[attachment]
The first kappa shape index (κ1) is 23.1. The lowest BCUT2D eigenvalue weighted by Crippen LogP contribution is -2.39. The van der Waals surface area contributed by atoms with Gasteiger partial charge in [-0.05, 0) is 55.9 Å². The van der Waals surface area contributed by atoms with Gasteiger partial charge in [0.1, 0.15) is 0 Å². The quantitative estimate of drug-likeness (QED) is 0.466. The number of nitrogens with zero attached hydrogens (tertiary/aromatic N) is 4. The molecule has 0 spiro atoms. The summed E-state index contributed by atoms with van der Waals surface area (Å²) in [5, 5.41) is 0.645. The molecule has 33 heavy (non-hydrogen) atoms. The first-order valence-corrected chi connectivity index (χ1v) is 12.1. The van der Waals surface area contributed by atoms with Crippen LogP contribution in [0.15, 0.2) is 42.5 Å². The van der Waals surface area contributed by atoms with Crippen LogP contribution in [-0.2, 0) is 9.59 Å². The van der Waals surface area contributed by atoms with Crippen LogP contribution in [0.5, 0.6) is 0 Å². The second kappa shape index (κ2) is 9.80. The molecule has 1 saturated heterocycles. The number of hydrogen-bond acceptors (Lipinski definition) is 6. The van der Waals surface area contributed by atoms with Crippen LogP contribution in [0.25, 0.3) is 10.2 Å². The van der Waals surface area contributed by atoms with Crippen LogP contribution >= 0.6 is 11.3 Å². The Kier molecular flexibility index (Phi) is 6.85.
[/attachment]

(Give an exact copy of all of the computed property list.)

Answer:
The first kappa shape index (κ1) is 23.1. The lowest BCUT2D eigenvalue weighted by Crippen LogP contribution is -2.39. The van der Waals surface area contributed by atoms with Gasteiger partial charge in [-0.05, 0) is 55.9 Å². The van der Waals surface area contributed by atoms with Gasteiger partial charge in [0.1, 0.15) is 0 Å². The quantitative estimate of drug-likeness (QED) is 0.466. The number of nitrogens with zero attached hydrogens (tertiary/aromatic N) is 4. The molecule has 0 spiro atoms. The summed E-state index contributed by atoms with van der Waals surface area (Å²) in [5, 5.41) is 0.645. The molecule has 33 heavy (non-hydrogen) atoms. The first-order valence-corrected chi connectivity index (χ1v) is 12.1. The van der Waals surface area contributed by atoms with Crippen LogP contribution in [0.15, 0.2) is 42.5 Å². The van der Waals surface area contributed by atoms with Crippen LogP contribution in [-0.2, 0) is 9.59 Å². The van der Waals surface area contributed by atoms with Crippen LogP contribution in [0.5, 0.6) is 0 Å². The second kappa shape index (κ2) is 9.80. The molecule has 1 saturated heterocycles. The number of hydrogen-bond acceptors (Lipinski definition) is 6. The van der Waals surface area contributed by atoms with Crippen LogP contribution in [0.25, 0.3) is 10.2 Å². The van der Waals surface area contributed by atoms with Crippen LogP contribution >= 0.6 is 11.3 Å². The Kier molecular flexibility index (Phi) is 6.85.